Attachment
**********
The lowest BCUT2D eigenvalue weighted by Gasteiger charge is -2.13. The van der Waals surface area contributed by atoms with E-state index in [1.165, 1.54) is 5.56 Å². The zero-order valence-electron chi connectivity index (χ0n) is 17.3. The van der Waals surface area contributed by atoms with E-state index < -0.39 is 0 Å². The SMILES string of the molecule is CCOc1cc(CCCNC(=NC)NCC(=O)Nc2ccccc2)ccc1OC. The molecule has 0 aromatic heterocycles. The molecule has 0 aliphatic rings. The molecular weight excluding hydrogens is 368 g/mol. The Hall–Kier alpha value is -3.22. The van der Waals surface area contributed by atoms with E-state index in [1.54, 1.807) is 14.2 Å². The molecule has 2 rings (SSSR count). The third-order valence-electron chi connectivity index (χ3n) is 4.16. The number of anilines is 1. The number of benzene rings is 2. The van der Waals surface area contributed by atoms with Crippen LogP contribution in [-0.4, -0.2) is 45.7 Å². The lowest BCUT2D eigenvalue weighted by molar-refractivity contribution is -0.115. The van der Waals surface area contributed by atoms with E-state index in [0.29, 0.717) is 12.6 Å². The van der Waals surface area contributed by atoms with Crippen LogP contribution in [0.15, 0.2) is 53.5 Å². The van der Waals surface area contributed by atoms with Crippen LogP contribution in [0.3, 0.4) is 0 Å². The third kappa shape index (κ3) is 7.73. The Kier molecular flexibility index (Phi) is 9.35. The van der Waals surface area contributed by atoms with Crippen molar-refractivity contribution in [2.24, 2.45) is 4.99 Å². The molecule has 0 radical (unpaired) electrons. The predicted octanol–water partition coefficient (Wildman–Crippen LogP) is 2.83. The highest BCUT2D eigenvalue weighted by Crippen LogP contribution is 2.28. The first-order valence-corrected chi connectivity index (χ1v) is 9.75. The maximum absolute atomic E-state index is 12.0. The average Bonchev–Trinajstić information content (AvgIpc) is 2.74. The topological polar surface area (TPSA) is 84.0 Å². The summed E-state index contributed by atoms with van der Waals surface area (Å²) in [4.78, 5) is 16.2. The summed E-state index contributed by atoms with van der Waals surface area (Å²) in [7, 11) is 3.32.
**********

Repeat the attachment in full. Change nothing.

The lowest BCUT2D eigenvalue weighted by Gasteiger charge is -2.13. The van der Waals surface area contributed by atoms with E-state index in [1.165, 1.54) is 5.56 Å². The zero-order valence-electron chi connectivity index (χ0n) is 17.3. The van der Waals surface area contributed by atoms with E-state index < -0.39 is 0 Å². The SMILES string of the molecule is CCOc1cc(CCCNC(=NC)NCC(=O)Nc2ccccc2)ccc1OC. The molecule has 0 aromatic heterocycles. The molecule has 0 aliphatic rings. The molecular weight excluding hydrogens is 368 g/mol. The Hall–Kier alpha value is -3.22. The van der Waals surface area contributed by atoms with E-state index in [1.54, 1.807) is 14.2 Å². The molecule has 2 rings (SSSR count). The third-order valence-electron chi connectivity index (χ3n) is 4.16. The number of anilines is 1. The number of benzene rings is 2. The van der Waals surface area contributed by atoms with Crippen LogP contribution in [-0.4, -0.2) is 45.7 Å². The lowest BCUT2D eigenvalue weighted by molar-refractivity contribution is -0.115. The van der Waals surface area contributed by atoms with E-state index in [0.29, 0.717) is 12.6 Å². The van der Waals surface area contributed by atoms with Crippen LogP contribution in [0.15, 0.2) is 53.5 Å². The van der Waals surface area contributed by atoms with Crippen LogP contribution in [0.3, 0.4) is 0 Å². The third kappa shape index (κ3) is 7.73. The Kier molecular flexibility index (Phi) is 9.35. The van der Waals surface area contributed by atoms with Crippen molar-refractivity contribution in [2.24, 2.45) is 4.99 Å². The molecule has 0 radical (unpaired) electrons. The predicted octanol–water partition coefficient (Wildman–Crippen LogP) is 2.83. The highest BCUT2D eigenvalue weighted by Crippen LogP contribution is 2.28. The first-order valence-corrected chi connectivity index (χ1v) is 9.75. The maximum absolute atomic E-state index is 12.0. The average Bonchev–Trinajstić information content (AvgIpc) is 2.74. The topological polar surface area (TPSA) is 84.0 Å². The summed E-state index contributed by atoms with van der Waals surface area (Å²) in [4.78, 5) is 16.2. The summed E-state index contributed by atoms with van der Waals surface area (Å²) in [7, 11) is 3.32.